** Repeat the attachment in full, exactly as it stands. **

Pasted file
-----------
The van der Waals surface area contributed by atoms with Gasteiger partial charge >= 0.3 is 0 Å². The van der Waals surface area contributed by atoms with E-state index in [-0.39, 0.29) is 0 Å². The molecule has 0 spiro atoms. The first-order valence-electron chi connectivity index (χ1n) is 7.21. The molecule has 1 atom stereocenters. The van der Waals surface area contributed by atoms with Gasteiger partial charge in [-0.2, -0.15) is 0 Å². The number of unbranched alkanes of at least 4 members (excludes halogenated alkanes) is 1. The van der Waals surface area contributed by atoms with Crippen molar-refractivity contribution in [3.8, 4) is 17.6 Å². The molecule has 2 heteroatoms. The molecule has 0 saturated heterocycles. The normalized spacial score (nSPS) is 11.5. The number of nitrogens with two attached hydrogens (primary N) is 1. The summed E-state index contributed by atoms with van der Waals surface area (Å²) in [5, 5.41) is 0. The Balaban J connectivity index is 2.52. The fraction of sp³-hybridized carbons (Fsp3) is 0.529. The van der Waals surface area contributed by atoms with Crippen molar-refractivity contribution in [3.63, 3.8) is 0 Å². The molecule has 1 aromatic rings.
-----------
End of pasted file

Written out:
The van der Waals surface area contributed by atoms with Gasteiger partial charge >= 0.3 is 0 Å². The van der Waals surface area contributed by atoms with E-state index in [-0.39, 0.29) is 0 Å². The molecule has 0 spiro atoms. The first-order valence-electron chi connectivity index (χ1n) is 7.21. The molecule has 1 atom stereocenters. The van der Waals surface area contributed by atoms with Gasteiger partial charge in [-0.2, -0.15) is 0 Å². The number of unbranched alkanes of at least 4 members (excludes halogenated alkanes) is 1. The van der Waals surface area contributed by atoms with Crippen molar-refractivity contribution in [3.8, 4) is 17.6 Å². The molecule has 2 heteroatoms. The molecule has 0 saturated heterocycles. The normalized spacial score (nSPS) is 11.5. The number of nitrogens with two attached hydrogens (primary N) is 1. The summed E-state index contributed by atoms with van der Waals surface area (Å²) in [5, 5.41) is 0. The Balaban J connectivity index is 2.52. The fraction of sp³-hybridized carbons (Fsp3) is 0.529. The van der Waals surface area contributed by atoms with Crippen molar-refractivity contribution in [3.63, 3.8) is 0 Å². The molecule has 1 aromatic rings.